If Davante Adams is the answer, then what is the question?
Perhaps it’s ‘how will the Green Bay Packers cope with life beyond Jordy Nelson?’, maybe it’s ‘who is the best wide receiver in the NFL?’, it may even be ‘why did the Packers front office not draft a first-round receiver for the first time since 2002 earlier this year?’
One that certainly applies is ‘who leads the NFL in touchdown catches since 2016?’ Adams owns that title with 49 in 64 games, Mike Evans and Tyreek Hill his nearest competition with 41 apiece in 70 and 68 outings, respectively.
Adams’ evolution from understudy to underrated to a near-quintessential lead receiver could well have played a part in the Packers’ neglect for a loaded class of pass-catching playmakers at April’s Draft. Along with the wideouts available in 2017, 2018 and 2019, too, for that matter.
Aaron Rodgers suggested he wished he could ‘throw to Davante more’ in the 2019 offseason. That was after targeting him a second-most 169 times in the 2018 campaign, one fewer than Julio Jones’ 170 with the Atlanta Falcons.
‘You want to target Davante more? By all means, go ahead!’, general manager Brian Gutekunst might have been thinking while scratching ‘draft a receiver’ off his to-do list. Or something along those lines.
The Packers had to draft a receiver, be it a Tee Higgins, a Chase Claypool or a Michael Pittman Jr, all of whom were available at 26th overall. Rodgers deserved another weapon and Adams deserved another partner. And yet right now the Packers’ most pressing concern is Mike Pettine’s defensive unit.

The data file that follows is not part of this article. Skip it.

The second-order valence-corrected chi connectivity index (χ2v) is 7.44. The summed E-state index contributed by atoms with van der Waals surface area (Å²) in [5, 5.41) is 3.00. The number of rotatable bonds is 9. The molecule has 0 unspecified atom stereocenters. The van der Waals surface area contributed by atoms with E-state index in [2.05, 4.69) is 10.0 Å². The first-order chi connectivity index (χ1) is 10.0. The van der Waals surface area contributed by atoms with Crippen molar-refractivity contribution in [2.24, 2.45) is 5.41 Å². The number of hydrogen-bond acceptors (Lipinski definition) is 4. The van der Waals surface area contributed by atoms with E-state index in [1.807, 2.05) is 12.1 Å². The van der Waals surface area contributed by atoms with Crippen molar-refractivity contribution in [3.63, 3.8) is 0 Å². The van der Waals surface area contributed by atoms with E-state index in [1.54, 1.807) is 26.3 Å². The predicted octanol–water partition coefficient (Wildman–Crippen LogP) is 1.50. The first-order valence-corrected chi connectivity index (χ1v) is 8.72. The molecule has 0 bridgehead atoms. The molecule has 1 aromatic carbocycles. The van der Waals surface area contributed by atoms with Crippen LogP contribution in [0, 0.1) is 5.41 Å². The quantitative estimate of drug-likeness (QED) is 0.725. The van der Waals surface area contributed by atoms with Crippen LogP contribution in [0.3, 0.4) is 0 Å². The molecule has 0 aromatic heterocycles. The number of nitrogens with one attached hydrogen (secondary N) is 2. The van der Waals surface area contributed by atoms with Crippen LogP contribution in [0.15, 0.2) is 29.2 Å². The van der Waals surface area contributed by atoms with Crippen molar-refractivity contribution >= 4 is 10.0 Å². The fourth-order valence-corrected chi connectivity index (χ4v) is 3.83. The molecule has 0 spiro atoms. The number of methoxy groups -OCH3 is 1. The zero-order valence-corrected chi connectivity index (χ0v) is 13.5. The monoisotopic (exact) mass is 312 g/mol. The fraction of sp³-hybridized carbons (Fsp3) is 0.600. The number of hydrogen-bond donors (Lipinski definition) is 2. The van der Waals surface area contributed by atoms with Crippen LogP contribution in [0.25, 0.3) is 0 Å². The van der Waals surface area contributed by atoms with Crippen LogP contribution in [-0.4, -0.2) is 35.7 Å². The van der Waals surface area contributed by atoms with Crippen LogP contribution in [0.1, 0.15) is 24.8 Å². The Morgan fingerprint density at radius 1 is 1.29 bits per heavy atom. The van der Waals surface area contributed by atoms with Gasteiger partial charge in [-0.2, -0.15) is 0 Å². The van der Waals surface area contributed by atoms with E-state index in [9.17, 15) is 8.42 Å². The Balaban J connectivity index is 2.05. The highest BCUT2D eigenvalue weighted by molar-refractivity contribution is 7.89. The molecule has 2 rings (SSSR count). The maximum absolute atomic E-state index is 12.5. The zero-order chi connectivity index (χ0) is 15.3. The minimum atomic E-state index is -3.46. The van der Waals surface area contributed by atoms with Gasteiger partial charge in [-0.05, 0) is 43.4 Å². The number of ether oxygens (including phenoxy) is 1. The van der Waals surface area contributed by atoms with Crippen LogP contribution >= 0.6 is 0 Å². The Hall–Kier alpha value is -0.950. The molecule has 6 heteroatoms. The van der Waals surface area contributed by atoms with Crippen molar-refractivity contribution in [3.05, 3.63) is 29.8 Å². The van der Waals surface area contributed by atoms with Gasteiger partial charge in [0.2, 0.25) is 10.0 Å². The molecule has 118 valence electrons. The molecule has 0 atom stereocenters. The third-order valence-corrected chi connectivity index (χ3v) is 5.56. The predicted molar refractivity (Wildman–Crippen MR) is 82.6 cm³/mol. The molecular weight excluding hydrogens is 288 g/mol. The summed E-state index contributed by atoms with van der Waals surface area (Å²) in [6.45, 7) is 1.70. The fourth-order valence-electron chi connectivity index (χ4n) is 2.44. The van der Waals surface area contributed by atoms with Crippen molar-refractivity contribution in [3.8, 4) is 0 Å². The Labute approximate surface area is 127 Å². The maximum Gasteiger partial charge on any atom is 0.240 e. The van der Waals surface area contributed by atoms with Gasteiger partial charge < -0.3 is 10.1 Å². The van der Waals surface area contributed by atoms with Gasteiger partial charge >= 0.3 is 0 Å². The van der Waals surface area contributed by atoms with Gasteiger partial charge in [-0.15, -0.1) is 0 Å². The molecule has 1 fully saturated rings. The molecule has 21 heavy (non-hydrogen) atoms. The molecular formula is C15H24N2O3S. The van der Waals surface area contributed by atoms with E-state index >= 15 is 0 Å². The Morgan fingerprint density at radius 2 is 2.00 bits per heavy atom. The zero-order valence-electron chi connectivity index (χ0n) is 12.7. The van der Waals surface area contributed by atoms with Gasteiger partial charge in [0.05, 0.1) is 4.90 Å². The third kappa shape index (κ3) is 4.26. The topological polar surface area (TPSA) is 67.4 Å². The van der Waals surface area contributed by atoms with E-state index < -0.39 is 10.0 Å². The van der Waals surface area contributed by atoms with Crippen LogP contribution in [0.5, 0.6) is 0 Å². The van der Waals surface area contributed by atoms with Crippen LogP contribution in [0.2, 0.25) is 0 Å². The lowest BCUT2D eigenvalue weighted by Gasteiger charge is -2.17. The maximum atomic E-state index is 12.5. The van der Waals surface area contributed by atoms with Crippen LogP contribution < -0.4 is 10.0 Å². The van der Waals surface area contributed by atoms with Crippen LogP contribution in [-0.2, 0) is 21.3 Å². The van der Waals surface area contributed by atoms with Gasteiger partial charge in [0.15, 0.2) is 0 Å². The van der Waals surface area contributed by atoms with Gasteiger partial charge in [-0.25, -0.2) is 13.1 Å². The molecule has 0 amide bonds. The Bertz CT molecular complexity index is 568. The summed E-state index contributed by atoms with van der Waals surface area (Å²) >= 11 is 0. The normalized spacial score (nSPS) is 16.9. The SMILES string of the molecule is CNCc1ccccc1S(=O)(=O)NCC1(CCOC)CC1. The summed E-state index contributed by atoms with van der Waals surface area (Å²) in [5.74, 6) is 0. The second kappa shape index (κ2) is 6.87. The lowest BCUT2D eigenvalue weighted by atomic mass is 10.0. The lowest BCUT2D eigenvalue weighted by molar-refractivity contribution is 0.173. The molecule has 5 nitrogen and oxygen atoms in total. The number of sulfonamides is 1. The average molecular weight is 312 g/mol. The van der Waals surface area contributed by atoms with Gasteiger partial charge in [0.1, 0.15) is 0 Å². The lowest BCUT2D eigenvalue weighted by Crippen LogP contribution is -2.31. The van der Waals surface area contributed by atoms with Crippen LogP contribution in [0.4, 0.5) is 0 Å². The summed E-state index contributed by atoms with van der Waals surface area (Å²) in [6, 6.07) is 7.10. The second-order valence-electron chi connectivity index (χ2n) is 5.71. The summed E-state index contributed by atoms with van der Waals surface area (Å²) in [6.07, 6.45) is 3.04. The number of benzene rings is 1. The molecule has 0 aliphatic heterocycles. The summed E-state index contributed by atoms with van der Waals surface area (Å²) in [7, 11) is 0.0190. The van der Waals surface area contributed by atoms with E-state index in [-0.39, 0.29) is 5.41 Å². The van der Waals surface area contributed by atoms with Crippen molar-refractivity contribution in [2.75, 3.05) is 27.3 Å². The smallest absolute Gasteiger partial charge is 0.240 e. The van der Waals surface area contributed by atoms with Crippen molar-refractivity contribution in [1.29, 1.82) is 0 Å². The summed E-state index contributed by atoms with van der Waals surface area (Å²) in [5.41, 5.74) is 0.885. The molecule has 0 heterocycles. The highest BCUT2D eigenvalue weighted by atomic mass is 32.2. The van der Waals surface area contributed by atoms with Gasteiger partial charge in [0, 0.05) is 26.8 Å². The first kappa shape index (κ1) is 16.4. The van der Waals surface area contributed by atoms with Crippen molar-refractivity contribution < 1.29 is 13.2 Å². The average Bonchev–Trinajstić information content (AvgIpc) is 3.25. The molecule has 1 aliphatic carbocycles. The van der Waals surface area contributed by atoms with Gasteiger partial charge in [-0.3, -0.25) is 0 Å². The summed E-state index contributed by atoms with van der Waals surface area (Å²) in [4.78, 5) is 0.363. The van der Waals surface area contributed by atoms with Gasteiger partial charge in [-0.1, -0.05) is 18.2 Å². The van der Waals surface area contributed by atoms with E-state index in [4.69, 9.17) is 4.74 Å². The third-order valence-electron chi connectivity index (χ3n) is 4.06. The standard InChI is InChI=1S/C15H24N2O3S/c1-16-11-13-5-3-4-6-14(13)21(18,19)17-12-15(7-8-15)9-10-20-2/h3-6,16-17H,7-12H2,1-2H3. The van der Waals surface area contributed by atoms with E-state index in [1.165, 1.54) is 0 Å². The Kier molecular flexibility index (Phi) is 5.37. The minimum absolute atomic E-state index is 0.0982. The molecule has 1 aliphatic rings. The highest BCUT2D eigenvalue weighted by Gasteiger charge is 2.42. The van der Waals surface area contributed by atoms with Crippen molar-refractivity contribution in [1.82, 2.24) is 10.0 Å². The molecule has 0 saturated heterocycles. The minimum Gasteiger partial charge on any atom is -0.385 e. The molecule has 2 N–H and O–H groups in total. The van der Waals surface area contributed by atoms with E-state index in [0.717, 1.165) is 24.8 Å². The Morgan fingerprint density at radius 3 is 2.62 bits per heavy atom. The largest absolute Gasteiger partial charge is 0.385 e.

Right now, Adams is playing a leading role in saving the face of those behind the decision to draft quarterback Jordan Love as opposed to another open field target.
Wide-spread admiration has been slow coming for Adams throughout his career, dating back to his time at Fresno State when he failed to garner quite the same amount of attention as others in his position despite leading the nation in yards and touchdowns in his final season.
After forgoing his final two years at college Adams was selected 53rd overall in the second round of the 2014 Draft, as the ninth wide receiver off the board.
If there were doubts over what he was entering into the NFL, there is no denying what he has become. That being one of the NFL’s talismanic, devastatingly-shifty elite receivers, whose trippy feet certainly aren’t lost on those around him.
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“He’s been a great mentor, a great leader for our team and just as a fan and a receiver as well, watching him run routes is just beautiful, it’s an art in itself,” Packers receiver Allen Lazard told Sky Sports.